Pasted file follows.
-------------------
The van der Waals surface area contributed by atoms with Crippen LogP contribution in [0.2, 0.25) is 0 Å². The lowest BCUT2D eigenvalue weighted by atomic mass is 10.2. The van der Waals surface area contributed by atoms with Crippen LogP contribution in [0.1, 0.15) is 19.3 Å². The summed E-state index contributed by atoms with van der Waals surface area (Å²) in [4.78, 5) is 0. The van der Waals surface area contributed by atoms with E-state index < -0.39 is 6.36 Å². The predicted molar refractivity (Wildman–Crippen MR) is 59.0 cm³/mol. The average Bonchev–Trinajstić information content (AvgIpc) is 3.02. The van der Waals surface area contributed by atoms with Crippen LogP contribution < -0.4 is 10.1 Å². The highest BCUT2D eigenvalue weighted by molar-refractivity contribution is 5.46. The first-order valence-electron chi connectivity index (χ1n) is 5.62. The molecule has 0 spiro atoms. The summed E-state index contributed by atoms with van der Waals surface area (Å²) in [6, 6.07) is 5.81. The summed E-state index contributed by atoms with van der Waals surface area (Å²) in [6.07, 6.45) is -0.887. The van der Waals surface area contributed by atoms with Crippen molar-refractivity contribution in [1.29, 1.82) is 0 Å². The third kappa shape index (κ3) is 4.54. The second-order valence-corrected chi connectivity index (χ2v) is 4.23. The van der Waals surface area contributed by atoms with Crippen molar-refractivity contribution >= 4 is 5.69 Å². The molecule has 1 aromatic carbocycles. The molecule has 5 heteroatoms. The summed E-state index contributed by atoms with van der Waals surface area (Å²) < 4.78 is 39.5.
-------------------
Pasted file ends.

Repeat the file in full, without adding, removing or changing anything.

The van der Waals surface area contributed by atoms with Crippen LogP contribution in [0.2, 0.25) is 0 Å². The lowest BCUT2D eigenvalue weighted by atomic mass is 10.2. The van der Waals surface area contributed by atoms with Crippen LogP contribution in [0.1, 0.15) is 19.3 Å². The summed E-state index contributed by atoms with van der Waals surface area (Å²) in [4.78, 5) is 0. The van der Waals surface area contributed by atoms with E-state index < -0.39 is 6.36 Å². The predicted molar refractivity (Wildman–Crippen MR) is 59.0 cm³/mol. The average Bonchev–Trinajstić information content (AvgIpc) is 3.02. The van der Waals surface area contributed by atoms with Crippen LogP contribution < -0.4 is 10.1 Å². The highest BCUT2D eigenvalue weighted by molar-refractivity contribution is 5.46. The first-order valence-electron chi connectivity index (χ1n) is 5.62. The molecule has 0 spiro atoms. The summed E-state index contributed by atoms with van der Waals surface area (Å²) in [6, 6.07) is 5.81. The summed E-state index contributed by atoms with van der Waals surface area (Å²) in [6.07, 6.45) is -0.887. The van der Waals surface area contributed by atoms with Crippen molar-refractivity contribution in [1.29, 1.82) is 0 Å². The third kappa shape index (κ3) is 4.54. The second-order valence-corrected chi connectivity index (χ2v) is 4.23. The van der Waals surface area contributed by atoms with Crippen molar-refractivity contribution >= 4 is 5.69 Å². The molecule has 1 aromatic carbocycles. The molecule has 5 heteroatoms. The summed E-state index contributed by atoms with van der Waals surface area (Å²) < 4.78 is 39.5.